Discovering the Aga Khan Museum: Bellerive Room – Prince and Princess Sadruddin Aga Khan Collection

Ismailimail presents its second thematic post in celebration of the opening of the Aga Khan Museum. We bring into focus Prince Sadruddin’s and Princess Catherine’s contributions.

I should like to give particular thanks to Princess Catherine Aga Khan, the widow of my late uncle, Prince Sadruddin. Not only has the collection that she and my uncle formed over the years constituted the nucleus of the Museum’s collections today, but she has allowed us to repeat, within the Museum, an entire room from their house in Geneva, which we call the Bellerive room, and which is a space I personally find as poetic as it is illuminating. I must also thank my brother and all those who have lent or given works of art to enlarge and expand our collections.

– Prince Amyn Aga Khan, Opening of the Aga Khan Museum
Toronto, Canada Friday, 12 September 2014

… Prince Sadruddin Aga Khan, passed away, and his widow, Princess Catherine, invited me to become the owner of their remarkable Islamic art collection … I was able to join my late uncle’s collection with part of the collection that I had assembled for The Institute of Ismaili Studies in London, and with some of my personal objects. But where should this assembled collection then be situated? After numerous discussions with many thoughtful people, the decision was made to build a museum on the very site that had been selected originally for the Ismaili Centre.

– His Highness Prince Karim Aga Khan, Opening of the Ismaili Centre
Toronto, Canada Friday, 12 September 2014

“Prince Sadruddin’s art acquisitions parallel his good works … Prince Sadruddin’s pictures and objects are a splendid harvest, chosen with both his heart and mind … the choices all reflect developments in his own life.

Reminded all too often through his work of humanity’s suffering, Prince Sadruddin avoids buying works of art that evoke pain. Visitors to his house are struck by his penchant for the happy and the lyrical. Several of his paintings relate to gardens and flowers. … People, however remain the primary concern at Bellerive, and those paintings, like the guests at Bellerive, are memorable for their expressive originality, whether stately as Shah Jahan, charismatically powerful as Akbar, cleverly masterful as Shah ‘Abbas or positively comical.”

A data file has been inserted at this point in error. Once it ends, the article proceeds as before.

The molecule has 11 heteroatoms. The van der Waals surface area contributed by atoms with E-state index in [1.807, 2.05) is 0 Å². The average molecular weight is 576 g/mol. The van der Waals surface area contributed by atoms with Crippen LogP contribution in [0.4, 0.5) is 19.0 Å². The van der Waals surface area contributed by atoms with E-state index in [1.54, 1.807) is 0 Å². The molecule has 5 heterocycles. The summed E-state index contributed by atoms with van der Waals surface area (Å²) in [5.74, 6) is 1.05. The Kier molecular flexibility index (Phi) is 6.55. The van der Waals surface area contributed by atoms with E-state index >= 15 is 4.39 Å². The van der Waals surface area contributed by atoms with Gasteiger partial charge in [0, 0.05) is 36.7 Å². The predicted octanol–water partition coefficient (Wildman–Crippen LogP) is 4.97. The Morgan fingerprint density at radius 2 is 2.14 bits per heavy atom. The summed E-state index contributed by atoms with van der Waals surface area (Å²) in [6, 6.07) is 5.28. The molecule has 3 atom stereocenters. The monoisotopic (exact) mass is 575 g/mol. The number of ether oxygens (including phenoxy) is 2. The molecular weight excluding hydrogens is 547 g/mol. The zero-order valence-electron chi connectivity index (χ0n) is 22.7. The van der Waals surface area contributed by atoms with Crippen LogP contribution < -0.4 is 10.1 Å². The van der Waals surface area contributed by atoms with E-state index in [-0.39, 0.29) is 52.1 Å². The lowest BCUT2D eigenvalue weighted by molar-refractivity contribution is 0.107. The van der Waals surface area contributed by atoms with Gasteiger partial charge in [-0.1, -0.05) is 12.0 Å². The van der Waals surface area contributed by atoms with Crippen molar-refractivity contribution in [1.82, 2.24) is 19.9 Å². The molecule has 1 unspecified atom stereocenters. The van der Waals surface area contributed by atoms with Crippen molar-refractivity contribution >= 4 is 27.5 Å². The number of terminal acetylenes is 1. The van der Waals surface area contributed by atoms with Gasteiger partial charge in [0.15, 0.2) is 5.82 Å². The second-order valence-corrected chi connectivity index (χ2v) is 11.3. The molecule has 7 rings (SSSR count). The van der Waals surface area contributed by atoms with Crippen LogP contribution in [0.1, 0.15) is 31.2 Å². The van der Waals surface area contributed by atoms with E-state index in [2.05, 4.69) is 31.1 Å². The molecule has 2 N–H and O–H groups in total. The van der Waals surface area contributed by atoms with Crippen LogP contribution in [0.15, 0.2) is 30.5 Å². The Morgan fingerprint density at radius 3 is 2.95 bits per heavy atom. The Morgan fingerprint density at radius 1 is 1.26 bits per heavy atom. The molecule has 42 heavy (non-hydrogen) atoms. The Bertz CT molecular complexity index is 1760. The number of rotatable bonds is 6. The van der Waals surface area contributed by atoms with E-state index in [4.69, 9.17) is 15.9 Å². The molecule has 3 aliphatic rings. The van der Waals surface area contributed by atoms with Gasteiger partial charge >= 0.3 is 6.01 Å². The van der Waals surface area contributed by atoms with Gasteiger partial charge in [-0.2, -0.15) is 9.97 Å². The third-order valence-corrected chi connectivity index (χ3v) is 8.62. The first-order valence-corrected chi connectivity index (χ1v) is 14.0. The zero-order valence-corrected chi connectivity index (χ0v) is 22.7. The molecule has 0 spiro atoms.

– S.C. Welch, Preface
Published in Princes, Poets & Paladins by Sheila R. Canby, British Museum Press, London, 1998

An Aged Pilgrim
Signed by Nader al-­‐Zaman
India, ca. 1618
Opaque watercolour and gold on paper

“My first awareness of art from the Islamic world goes back to the library of the Villa Jane-Andrée at Cap d’Antibes, where my parents spent much time before and after the Second World War. It was a musty and dark place. The curtains were often drawn to prevent the Mediterranean sun from bleaching the huge 14th century Mamluk Qur’an which lay open on the rosewood stand, usually at the beginning of ‘Surat-ul-Nas,’ which my father never tired of quoting. I was fascinated by the power of its calligraphic counterpoint, the diacritics and illuminations. Though I could not decipher the text, the burnished pages and their dark corners where the thumb and forefinger had left their mark over the centuries exuded a special mystery which I never forgot. My grandmother, who was the granddaughter of Fath ‘Ali Shah Qajar, had left us a large library of Persian books, particularly in Bombay and Poona. The classics of Hafiz, Rumi, Firdausi, Baba Tahir, Omar Khayyam and astrological treatises filled the shelves beside Nasir-i Khusraw, mystical texts by Hallaj and assorted works on the Shiite Imams and Ismailism. Sadly, the Shahnama’s illustrations were mostly 19th century kitsch. Mustachioed faces of Nasiru’d Din Shah and Muzaffaru’d Din Shah peered out of golden lacquered bindings.